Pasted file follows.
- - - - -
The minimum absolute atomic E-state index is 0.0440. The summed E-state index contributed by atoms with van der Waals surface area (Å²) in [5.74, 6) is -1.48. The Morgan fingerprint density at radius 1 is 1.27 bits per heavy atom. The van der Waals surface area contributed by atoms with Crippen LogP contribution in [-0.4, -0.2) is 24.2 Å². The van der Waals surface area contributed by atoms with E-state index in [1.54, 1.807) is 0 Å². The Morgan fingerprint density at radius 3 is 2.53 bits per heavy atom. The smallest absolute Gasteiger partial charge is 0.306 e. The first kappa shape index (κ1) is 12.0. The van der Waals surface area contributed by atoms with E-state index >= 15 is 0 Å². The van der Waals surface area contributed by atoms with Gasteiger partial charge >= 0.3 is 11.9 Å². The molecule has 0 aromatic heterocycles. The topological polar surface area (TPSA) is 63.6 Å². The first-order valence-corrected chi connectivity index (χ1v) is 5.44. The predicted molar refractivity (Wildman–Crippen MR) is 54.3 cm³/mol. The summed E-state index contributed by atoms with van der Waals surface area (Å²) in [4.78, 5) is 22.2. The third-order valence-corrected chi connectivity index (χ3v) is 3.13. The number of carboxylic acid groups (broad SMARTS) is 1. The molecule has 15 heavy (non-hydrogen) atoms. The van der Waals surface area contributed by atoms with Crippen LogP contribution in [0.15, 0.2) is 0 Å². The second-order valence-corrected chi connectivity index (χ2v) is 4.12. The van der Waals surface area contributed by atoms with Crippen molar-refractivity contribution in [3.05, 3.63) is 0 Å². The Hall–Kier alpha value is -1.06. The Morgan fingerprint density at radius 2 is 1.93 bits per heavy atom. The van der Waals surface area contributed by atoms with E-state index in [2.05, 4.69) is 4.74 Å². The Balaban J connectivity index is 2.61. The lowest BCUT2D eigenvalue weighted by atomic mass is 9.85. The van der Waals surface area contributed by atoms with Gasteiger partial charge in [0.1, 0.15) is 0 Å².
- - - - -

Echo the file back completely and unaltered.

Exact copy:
The minimum absolute atomic E-state index is 0.0440. The summed E-state index contributed by atoms with van der Waals surface area (Å²) in [5.74, 6) is -1.48. The Morgan fingerprint density at radius 1 is 1.27 bits per heavy atom. The van der Waals surface area contributed by atoms with Crippen LogP contribution in [-0.4, -0.2) is 24.2 Å². The van der Waals surface area contributed by atoms with E-state index in [1.54, 1.807) is 0 Å². The Morgan fingerprint density at radius 3 is 2.53 bits per heavy atom. The smallest absolute Gasteiger partial charge is 0.306 e. The first kappa shape index (κ1) is 12.0. The van der Waals surface area contributed by atoms with E-state index >= 15 is 0 Å². The van der Waals surface area contributed by atoms with Gasteiger partial charge >= 0.3 is 11.9 Å². The molecule has 0 aromatic heterocycles. The topological polar surface area (TPSA) is 63.6 Å². The first-order valence-corrected chi connectivity index (χ1v) is 5.44. The predicted molar refractivity (Wildman–Crippen MR) is 54.3 cm³/mol. The summed E-state index contributed by atoms with van der Waals surface area (Å²) in [4.78, 5) is 22.2. The third-order valence-corrected chi connectivity index (χ3v) is 3.13. The number of carboxylic acid groups (broad SMARTS) is 1. The molecule has 15 heavy (non-hydrogen) atoms. The van der Waals surface area contributed by atoms with Crippen LogP contribution in [0.15, 0.2) is 0 Å². The second-order valence-corrected chi connectivity index (χ2v) is 4.12. The van der Waals surface area contributed by atoms with Crippen molar-refractivity contribution in [3.05, 3.63) is 0 Å². The Hall–Kier alpha value is -1.06. The Morgan fingerprint density at radius 2 is 1.93 bits per heavy atom. The van der Waals surface area contributed by atoms with E-state index in [2.05, 4.69) is 4.74 Å². The Balaban J connectivity index is 2.61. The lowest BCUT2D eigenvalue weighted by atomic mass is 9.85. The van der Waals surface area contributed by atoms with Gasteiger partial charge in [0.1, 0.15) is 0 Å².